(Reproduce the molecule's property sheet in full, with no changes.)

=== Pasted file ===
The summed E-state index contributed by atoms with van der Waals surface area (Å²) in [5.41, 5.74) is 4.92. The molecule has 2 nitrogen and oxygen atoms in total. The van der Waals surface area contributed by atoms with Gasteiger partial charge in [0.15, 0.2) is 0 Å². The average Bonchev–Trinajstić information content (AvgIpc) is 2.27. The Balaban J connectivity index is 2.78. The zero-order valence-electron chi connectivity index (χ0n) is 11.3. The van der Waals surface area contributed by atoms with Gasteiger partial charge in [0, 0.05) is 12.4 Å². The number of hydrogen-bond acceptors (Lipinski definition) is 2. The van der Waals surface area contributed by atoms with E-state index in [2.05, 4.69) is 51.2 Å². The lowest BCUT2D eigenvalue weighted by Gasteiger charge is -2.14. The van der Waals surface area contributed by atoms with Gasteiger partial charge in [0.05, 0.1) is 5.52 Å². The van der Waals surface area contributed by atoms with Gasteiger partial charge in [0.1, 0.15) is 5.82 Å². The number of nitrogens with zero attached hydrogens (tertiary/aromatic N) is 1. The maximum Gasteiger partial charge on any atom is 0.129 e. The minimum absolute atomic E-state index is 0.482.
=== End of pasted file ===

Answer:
The summed E-state index contributed by atoms with van der Waals surface area (Å²) in [5.41, 5.74) is 4.92. The molecule has 2 nitrogen and oxygen atoms in total. The van der Waals surface area contributed by atoms with Gasteiger partial charge in [0.15, 0.2) is 0 Å². The average Bonchev–Trinajstić information content (AvgIpc) is 2.27. The Balaban J connectivity index is 2.78. The zero-order valence-electron chi connectivity index (χ0n) is 11.3. The van der Waals surface area contributed by atoms with Gasteiger partial charge in [0, 0.05) is 12.4 Å². The number of hydrogen-bond acceptors (Lipinski definition) is 2. The van der Waals surface area contributed by atoms with E-state index in [2.05, 4.69) is 51.2 Å². The lowest BCUT2D eigenvalue weighted by Gasteiger charge is -2.14. The van der Waals surface area contributed by atoms with Gasteiger partial charge in [0.05, 0.1) is 5.52 Å². The van der Waals surface area contributed by atoms with Gasteiger partial charge in [0.1, 0.15) is 5.82 Å². The number of nitrogens with zero attached hydrogens (tertiary/aromatic N) is 1. The maximum Gasteiger partial charge on any atom is 0.129 e. The minimum absolute atomic E-state index is 0.482.